"Still unconscious."

Sheppard tapped his commlink. "I need a security team to the infirmary."

"Colonel?" Elizabeth asked. "What are you thinking?"

"That maybe McKay was right," Sheppard said slowly. "Maybe it was a trap after all."


"Welcome back, Yegor," Sheppard said coolly as the middle aged man stirred to wakefulness. The doctor stepped back and laid aside the syringe she'd used to inject a stimulant into his arm. "How's the head?"

Yegor raised a hand to the dressing on his forehead. "Where am I?"

"Original," Sheppard said dryly. "You're in Atlantis, safe and sound."

The doctor helped prop him in a sitting position on the bed and Yegor's eyes darted around the room, taking in Dr Weir standing at his right with her arms folded, and Ronon and Teyla on his left, silently studying him.

"Where are Avery and Kirril?"

"Your two buddies? Culled by the Wraith," Sheppard said shortly, ignoring Elizabeth's frown at his tone. "Along with Dr McKay's body."

Yegor's eyes widened in panic. "And Lilya?"

"Oh, we'll get to her," Sheppard said. He pulled a small metallic object from his pocket and tossed it onto Yegor's lap. "What's that?"

Yegor stared at the small rectangular device, sweat appearing on his brow.

"We found it in your jacket pocket," Sheppard said helpfully.

"I, uh..."

"I'll help you shall I? My expert tells me its Ancient. In fact he says he's seen something similar. It's a remote activation switch. Ring any bells, Yegor?"

"I found it in the ruins," Yegor blurted out. "I must have put it in my pocket." He met their eyes defiantly, his fingers clenched in the covers at his chest.

Sheppard stared at him expressionlessly for long moments. "And that's the story you want to go with, is it?" he finally asked.

"It's the truth," Yegor blustered. "And I must protest this shabby treatment. I demand that Lilya and I are returned to our homeworld immediately!"

"I don't think you're in a position to demand anything, Dr Yegor," Elizabeth said coolly.

"We helped you!" Yegor said shrilly. "You wanted an Ancient power source and we helped you find it! And this is how we're treated?"

"So far, considering what you've done, you've been treated pretty well," Sheppard told him grimly.

Yegor sank back against his pillows. "I did nothing," he whispered.

"I'm trying to imagine how long you must have been planning it," Sheppard mused. "Finding that Ancient device, figuring out what it did. Then setting up that trap with a ZPM as bait. And we fell for it, didn't we? Hook, line and sinker."

"Colonel, what are you saying?" Elizabeth frowned.

"I'm saying our buddy Yegor here waited until we were all happy and mellow from finding the ZPM, and then he pressed that switch on his nifty little remote. Powered up that device just long enough for us to track it down, then shut it off again so that Rodney wouldn't think it was dangerous."

"This is all nonsense," Yegor muttered, but sweat was running down his broad forehead.

"Then it was just a simple matter of waiting until Rodney and Lilya were touching it at the same time. Then you activated it again. I'd like to know how you knew it would kill Rodney's body and leave Lilya's alive, but I'm sure you'll be eager enough to tell me. Eventually," he bit out.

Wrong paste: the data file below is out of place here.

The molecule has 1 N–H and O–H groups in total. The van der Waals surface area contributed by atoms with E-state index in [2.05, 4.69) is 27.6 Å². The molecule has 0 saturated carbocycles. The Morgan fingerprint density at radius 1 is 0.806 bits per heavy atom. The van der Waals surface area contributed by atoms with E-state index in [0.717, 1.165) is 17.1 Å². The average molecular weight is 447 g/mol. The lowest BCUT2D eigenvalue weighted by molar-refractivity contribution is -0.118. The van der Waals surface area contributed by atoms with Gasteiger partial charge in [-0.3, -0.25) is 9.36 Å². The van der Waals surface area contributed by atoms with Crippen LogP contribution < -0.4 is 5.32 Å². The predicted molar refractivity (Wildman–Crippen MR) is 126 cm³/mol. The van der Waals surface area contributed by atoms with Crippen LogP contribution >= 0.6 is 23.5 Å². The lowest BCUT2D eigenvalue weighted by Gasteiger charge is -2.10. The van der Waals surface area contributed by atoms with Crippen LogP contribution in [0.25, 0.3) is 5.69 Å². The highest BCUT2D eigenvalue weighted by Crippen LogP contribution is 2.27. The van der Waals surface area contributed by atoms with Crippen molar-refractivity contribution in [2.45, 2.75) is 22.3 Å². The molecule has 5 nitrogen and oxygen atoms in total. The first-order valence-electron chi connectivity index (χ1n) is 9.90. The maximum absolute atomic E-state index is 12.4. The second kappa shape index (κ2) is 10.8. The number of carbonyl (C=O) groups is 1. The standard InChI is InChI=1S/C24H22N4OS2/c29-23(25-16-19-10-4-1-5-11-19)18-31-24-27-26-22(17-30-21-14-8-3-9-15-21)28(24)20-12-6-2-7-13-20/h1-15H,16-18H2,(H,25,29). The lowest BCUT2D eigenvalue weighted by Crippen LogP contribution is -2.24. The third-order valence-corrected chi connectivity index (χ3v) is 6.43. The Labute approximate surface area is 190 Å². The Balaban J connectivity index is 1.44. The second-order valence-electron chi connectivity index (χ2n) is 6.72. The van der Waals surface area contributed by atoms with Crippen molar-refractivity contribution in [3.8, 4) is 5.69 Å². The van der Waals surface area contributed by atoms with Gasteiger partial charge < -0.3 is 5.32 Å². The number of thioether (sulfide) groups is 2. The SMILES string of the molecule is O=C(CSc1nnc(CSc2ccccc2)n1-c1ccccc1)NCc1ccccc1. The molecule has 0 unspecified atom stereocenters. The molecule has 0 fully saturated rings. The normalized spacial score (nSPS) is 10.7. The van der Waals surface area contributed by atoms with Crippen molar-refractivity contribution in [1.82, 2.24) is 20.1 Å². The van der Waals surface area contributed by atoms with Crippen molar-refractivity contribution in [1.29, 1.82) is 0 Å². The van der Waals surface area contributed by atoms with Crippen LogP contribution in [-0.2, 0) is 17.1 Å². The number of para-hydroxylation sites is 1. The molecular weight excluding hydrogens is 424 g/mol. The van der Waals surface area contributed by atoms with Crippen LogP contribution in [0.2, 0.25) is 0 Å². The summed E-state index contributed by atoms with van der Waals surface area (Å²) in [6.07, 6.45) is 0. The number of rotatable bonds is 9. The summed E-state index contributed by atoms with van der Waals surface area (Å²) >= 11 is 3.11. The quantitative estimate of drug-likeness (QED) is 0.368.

"Dr Yegor, is this true?" Elizabeth demanded.

Yegor turned his head away.

"You know, it's that poor kid Lilya I feel sorry for," Sheppard said bitterly. "I remember how you jumped in to shut her up when she started talking about how surprised she was to be asked on this mission."

"She was a sacrifice," Teyla said in horrified tones. "One of your own. Little more than a child!"

"But why?" Elizabeth asked in bewilderment. "What did you hope to..." She broke off as the facts sunk in, as they had sunk into John earlier when he'd finally put all the pieces together. "Dr McKay," she said numbly.

"And it almost worked too," Sheppard said. "We would have brought Rodney's body home and let you carry Lilya back to your world. You would have had Rodney's mind as your prisoner, and we wouldn't even have known he was missing."

"Thus preserving the Genii alliance with Atlantis," Elizabeth finished. "It's an insane plan."

"Not when you remember where it comes from," Ronon rumbled. "These are the people that fed Sheppard to a Wraith."

"That was the traitor, Kolya!" Yegor snapped. "We are not traitors, we are patriots. I was there the first time Dr McKay visited our laboratory! The breadth of his knowledge was staggering! My people need such knowledge to survive!"

"But we've shared knowledge with you, through our alliance," Elizabeth said, looking shaken that Sheppard's suspicions had been correct.

"Crumbs from your table," Yegor said bitterly. "We needed more."

"So you decided to steal it," Rodney's new voice rung out from behind the cubicle curtain. Sheppard looked up as Rodney swept the curtain aside angrily. His face was frozen, his eyes burning. "You killed one of your own people and stole my life, you son of a bitch! Look what you did to me!"

He lunged but Ronon was ready for him, catching him around his narrow waist and grasping his flailing fist with one strong hand.

"McKay," he rumbled. "He's not worth it."

"Security." Sheppard nodded at his team who stepped forward, their faces grim.

"Uh," Dr Keller said uncertainly. "He does have a rather severe head injury."

Sheppard pinned her with his gaze. "Will he die if I lock him in the brig?"

Dr Keller glanced at her patient. "Probably not," she admitted.